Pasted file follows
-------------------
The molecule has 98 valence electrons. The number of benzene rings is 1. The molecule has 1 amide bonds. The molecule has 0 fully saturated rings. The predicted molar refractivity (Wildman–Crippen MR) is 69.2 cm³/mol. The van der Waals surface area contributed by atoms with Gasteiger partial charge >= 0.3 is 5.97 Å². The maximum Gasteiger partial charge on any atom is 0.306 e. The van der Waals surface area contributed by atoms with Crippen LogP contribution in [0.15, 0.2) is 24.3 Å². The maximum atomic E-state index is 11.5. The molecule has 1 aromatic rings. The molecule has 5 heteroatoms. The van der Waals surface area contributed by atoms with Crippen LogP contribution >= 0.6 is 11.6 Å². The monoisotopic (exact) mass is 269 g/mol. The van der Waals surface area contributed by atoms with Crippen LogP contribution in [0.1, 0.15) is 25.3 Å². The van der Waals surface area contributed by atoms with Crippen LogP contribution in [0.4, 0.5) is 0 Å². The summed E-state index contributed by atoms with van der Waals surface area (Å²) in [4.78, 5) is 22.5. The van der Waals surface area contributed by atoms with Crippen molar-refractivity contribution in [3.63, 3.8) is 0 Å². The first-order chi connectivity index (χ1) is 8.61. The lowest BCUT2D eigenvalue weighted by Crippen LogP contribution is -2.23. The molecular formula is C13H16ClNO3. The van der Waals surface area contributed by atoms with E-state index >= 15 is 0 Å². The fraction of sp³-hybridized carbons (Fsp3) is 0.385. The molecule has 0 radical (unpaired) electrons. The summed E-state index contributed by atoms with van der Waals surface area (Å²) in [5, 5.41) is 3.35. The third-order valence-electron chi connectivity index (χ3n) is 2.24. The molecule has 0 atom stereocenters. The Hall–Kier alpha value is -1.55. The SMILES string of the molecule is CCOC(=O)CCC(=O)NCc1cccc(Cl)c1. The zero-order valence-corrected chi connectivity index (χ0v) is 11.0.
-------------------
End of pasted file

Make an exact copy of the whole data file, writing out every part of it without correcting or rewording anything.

The molecule has 98 valence electrons. The number of benzene rings is 1. The molecule has 1 amide bonds. The molecule has 0 fully saturated rings. The predicted molar refractivity (Wildman–Crippen MR) is 69.2 cm³/mol. The van der Waals surface area contributed by atoms with Gasteiger partial charge >= 0.3 is 5.97 Å². The maximum Gasteiger partial charge on any atom is 0.306 e. The van der Waals surface area contributed by atoms with Crippen LogP contribution in [0.15, 0.2) is 24.3 Å². The maximum atomic E-state index is 11.5. The molecule has 1 aromatic rings. The molecule has 5 heteroatoms. The van der Waals surface area contributed by atoms with Crippen LogP contribution >= 0.6 is 11.6 Å². The monoisotopic (exact) mass is 269 g/mol. The van der Waals surface area contributed by atoms with Crippen LogP contribution in [0.1, 0.15) is 25.3 Å². The van der Waals surface area contributed by atoms with Crippen LogP contribution in [0.4, 0.5) is 0 Å². The summed E-state index contributed by atoms with van der Waals surface area (Å²) in [4.78, 5) is 22.5. The van der Waals surface area contributed by atoms with Crippen molar-refractivity contribution in [3.63, 3.8) is 0 Å². The first-order chi connectivity index (χ1) is 8.61. The lowest BCUT2D eigenvalue weighted by Crippen LogP contribution is -2.23. The molecular formula is C13H16ClNO3. The van der Waals surface area contributed by atoms with E-state index >= 15 is 0 Å². The fraction of sp³-hybridized carbons (Fsp3) is 0.385. The molecule has 0 radical (unpaired) electrons. The summed E-state index contributed by atoms with van der Waals surface area (Å²) in [5, 5.41) is 3.35. The third-order valence-electron chi connectivity index (χ3n) is 2.24. The molecule has 0 atom stereocenters. The Hall–Kier alpha value is -1.55. The SMILES string of the molecule is CCOC(=O)CCC(=O)NCc1cccc(Cl)c1. The zero-order valence-corrected chi connectivity index (χ0v) is 11.0.